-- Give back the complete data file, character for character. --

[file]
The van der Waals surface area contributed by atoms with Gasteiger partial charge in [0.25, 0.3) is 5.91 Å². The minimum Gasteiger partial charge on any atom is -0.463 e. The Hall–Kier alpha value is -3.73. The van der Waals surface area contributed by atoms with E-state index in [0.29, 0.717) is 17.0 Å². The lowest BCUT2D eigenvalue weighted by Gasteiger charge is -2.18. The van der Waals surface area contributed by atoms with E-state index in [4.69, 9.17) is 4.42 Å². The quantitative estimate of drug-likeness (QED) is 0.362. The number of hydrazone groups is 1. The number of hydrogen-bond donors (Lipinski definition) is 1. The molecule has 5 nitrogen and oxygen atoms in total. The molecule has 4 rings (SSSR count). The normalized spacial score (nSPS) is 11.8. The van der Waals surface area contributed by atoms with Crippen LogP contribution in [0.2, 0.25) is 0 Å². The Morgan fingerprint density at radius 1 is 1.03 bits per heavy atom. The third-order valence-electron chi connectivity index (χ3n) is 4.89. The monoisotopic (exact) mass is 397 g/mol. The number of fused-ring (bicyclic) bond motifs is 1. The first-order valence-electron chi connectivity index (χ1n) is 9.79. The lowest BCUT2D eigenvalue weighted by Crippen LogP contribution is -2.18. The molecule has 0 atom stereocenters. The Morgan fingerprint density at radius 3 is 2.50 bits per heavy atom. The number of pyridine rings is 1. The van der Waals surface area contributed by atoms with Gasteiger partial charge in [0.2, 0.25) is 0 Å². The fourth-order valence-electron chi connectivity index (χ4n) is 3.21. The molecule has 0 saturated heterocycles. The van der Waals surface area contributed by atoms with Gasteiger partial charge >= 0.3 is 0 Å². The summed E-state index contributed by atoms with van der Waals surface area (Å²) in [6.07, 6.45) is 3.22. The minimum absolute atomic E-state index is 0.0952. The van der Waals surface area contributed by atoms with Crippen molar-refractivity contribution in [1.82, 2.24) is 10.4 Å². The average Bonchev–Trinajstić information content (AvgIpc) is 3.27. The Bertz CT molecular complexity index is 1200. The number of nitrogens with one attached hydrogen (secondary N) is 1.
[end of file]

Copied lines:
The van der Waals surface area contributed by atoms with Gasteiger partial charge in [0.25, 0.3) is 5.91 Å². The minimum Gasteiger partial charge on any atom is -0.463 e. The Hall–Kier alpha value is -3.73. The van der Waals surface area contributed by atoms with E-state index in [0.29, 0.717) is 17.0 Å². The lowest BCUT2D eigenvalue weighted by Gasteiger charge is -2.18. The van der Waals surface area contributed by atoms with E-state index in [4.69, 9.17) is 4.42 Å². The quantitative estimate of drug-likeness (QED) is 0.362. The number of hydrazone groups is 1. The number of hydrogen-bond donors (Lipinski definition) is 1. The molecule has 5 nitrogen and oxygen atoms in total. The molecule has 4 rings (SSSR count). The normalized spacial score (nSPS) is 11.8. The van der Waals surface area contributed by atoms with Crippen LogP contribution in [0.2, 0.25) is 0 Å². The Morgan fingerprint density at radius 1 is 1.03 bits per heavy atom. The third-order valence-electron chi connectivity index (χ3n) is 4.89. The monoisotopic (exact) mass is 397 g/mol. The number of fused-ring (bicyclic) bond motifs is 1. The first-order valence-electron chi connectivity index (χ1n) is 9.79. The lowest BCUT2D eigenvalue weighted by Crippen LogP contribution is -2.18. The molecule has 0 atom stereocenters. The Morgan fingerprint density at radius 3 is 2.50 bits per heavy atom. The number of pyridine rings is 1. The van der Waals surface area contributed by atoms with Gasteiger partial charge in [0.2, 0.25) is 0 Å². The fourth-order valence-electron chi connectivity index (χ4n) is 3.21. The molecule has 0 saturated heterocycles. The van der Waals surface area contributed by atoms with Gasteiger partial charge >= 0.3 is 0 Å². The summed E-state index contributed by atoms with van der Waals surface area (Å²) in [6.07, 6.45) is 3.22. The minimum absolute atomic E-state index is 0.0952. The van der Waals surface area contributed by atoms with Crippen molar-refractivity contribution in [1.82, 2.24) is 10.4 Å². The average Bonchev–Trinajstić information content (AvgIpc) is 3.27. The Bertz CT molecular complexity index is 1200. The number of nitrogens with one attached hydrogen (secondary N) is 1.